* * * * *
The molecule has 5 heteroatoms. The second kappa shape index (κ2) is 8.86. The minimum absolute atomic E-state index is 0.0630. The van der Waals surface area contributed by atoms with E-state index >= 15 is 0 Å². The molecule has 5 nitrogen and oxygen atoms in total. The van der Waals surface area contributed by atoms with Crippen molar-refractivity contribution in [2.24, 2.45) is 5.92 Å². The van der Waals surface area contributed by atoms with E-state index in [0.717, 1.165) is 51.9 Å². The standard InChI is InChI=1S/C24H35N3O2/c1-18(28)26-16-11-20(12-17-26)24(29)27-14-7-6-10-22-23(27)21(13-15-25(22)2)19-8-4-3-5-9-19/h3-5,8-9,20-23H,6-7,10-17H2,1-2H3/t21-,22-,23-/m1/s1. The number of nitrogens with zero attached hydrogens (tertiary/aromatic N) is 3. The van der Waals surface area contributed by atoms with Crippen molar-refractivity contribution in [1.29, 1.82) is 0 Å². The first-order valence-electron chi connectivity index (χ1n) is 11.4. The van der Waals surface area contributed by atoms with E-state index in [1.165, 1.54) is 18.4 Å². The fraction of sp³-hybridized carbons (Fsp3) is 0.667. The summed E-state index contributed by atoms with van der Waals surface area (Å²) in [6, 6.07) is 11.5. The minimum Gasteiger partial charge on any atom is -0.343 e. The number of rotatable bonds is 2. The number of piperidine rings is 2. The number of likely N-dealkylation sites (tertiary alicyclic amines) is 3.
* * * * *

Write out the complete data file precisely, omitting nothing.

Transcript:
The molecule has 5 heteroatoms. The second kappa shape index (κ2) is 8.86. The minimum absolute atomic E-state index is 0.0630. The van der Waals surface area contributed by atoms with E-state index >= 15 is 0 Å². The molecule has 5 nitrogen and oxygen atoms in total. The van der Waals surface area contributed by atoms with Crippen molar-refractivity contribution in [2.24, 2.45) is 5.92 Å². The van der Waals surface area contributed by atoms with E-state index in [0.717, 1.165) is 51.9 Å². The standard InChI is InChI=1S/C24H35N3O2/c1-18(28)26-16-11-20(12-17-26)24(29)27-14-7-6-10-22-23(27)21(13-15-25(22)2)19-8-4-3-5-9-19/h3-5,8-9,20-23H,6-7,10-17H2,1-2H3/t21-,22-,23-/m1/s1. The number of nitrogens with zero attached hydrogens (tertiary/aromatic N) is 3. The van der Waals surface area contributed by atoms with Crippen molar-refractivity contribution in [1.29, 1.82) is 0 Å². The first-order valence-electron chi connectivity index (χ1n) is 11.4. The van der Waals surface area contributed by atoms with E-state index in [1.165, 1.54) is 18.4 Å². The fraction of sp³-hybridized carbons (Fsp3) is 0.667. The summed E-state index contributed by atoms with van der Waals surface area (Å²) in [6, 6.07) is 11.5. The minimum Gasteiger partial charge on any atom is -0.343 e. The number of rotatable bonds is 2. The number of piperidine rings is 2. The number of likely N-dealkylation sites (tertiary alicyclic amines) is 3.